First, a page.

xmpl3d21, 21st 'example' data file for CPO3D
Space-charge limited cylindrical diode with thermal emission energies.
The file was written when the memory and speed of PC's was much more limited than at present, so the available number of segments was small and the requested inaccuracies were fairly high to give a quick demonstration.
An inner cathode of radius 1 mm and length 8 mm is coaxial with an anode of radius 4 and potential 100V. Fringe field correcting hoops are placed at the ends of the diode. The thermal energy of emission from the cathode is 0.1 eV.
To obtain convergent iterations in this example it seems to be necessary to make the value of j0 (in the last line of the data) not more than about 20% larger than the space-charge limited j found by the program (in fact j0 is 1.1 mA/mm**2, while the value of j obtained by the program, see below, is 0.946 mA/mm**2). Otherwise there tend to be oscillations in the individual ray currents -for example in one run the currents in the interior of the diode might be large while those in the outer region are small and then in the next run this situation might reverse.
There is no theoretical treatment with which the results of this test can be compared (as far as the author of this program knows), but when the thermal energy is zero the theoretical space-charge limited current density at the cathode surface is 0.875 mA/mm**2 (see I Langmuir and K B Blodgett, Phys. Rev. vol 22, 347, 1923). The current that appears on the screen and in the output data file is the total cathode current divided by 16 (because all 4 planes of reflection symmetry are used in this example) and so should be 2.749 mA (for kT = 0). In fact in this example it is 2.972 mA (for kT = 0.1 eV). The innermost 9 rays give a current equivalent to a total current of 2.871 mA -which is 4.4% higher than the expected value for kT = 0.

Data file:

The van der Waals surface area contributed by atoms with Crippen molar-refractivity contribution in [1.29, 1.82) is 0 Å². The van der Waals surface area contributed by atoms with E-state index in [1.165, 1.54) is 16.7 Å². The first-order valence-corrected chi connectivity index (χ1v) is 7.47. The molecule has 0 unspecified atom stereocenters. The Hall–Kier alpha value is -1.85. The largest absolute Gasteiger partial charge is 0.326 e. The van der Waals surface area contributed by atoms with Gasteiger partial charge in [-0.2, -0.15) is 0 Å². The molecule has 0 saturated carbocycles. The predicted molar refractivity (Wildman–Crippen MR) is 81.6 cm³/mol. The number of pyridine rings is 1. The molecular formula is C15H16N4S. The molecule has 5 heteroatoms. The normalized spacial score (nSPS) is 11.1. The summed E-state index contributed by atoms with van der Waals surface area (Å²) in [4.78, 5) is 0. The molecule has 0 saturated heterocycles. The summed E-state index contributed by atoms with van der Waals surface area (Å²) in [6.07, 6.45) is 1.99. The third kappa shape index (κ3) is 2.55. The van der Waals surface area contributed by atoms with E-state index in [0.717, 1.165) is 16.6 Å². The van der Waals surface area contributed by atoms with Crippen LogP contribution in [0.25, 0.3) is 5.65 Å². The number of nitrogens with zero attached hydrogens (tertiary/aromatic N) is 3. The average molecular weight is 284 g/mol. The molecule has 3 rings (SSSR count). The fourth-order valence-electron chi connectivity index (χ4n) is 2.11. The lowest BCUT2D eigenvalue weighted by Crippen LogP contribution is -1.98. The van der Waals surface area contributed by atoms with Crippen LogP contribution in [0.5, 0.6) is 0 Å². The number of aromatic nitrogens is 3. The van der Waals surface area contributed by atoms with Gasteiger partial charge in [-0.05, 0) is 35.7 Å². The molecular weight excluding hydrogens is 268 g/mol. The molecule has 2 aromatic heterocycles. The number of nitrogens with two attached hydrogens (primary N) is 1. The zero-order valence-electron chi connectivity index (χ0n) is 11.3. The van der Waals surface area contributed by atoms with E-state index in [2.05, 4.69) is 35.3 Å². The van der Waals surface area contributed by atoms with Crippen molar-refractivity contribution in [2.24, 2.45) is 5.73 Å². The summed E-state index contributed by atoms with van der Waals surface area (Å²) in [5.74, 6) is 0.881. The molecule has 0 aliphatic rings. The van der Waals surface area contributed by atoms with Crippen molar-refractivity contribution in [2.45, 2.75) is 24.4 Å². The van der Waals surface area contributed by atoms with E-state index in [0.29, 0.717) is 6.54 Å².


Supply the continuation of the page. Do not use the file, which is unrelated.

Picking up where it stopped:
To explore the depth and position of the potential minimum (that is, the 'virtual cathode') in front of the surface of the cathode, the number of cathode interpolation points can be increased from 4 to 12 (to obtain a better simulation of this region) and the 'contour' option can be used at the end of the iterations. The potential minimum is then seen to have a depth of approximately 0.079 V at a distance of approximately 0.021 mm from the surface of the cathode.
The above file is easily modified to give a diode with kT = 0, and the current obtained is then approximately 2.844 mA, which is 3.5% higher than the theoretical value.
The present simulation is however imperfect in that the diode does not have a length much larger than the diameter of the diode (which would be necessary to simulate the infinite length assumed in the theoretical derivation), the number of segments is not large (in order to give a quick demonstration) and the mesh size and depth of the cathode region are not small. All these aspects can of course be improved (and the computing time will then be longer).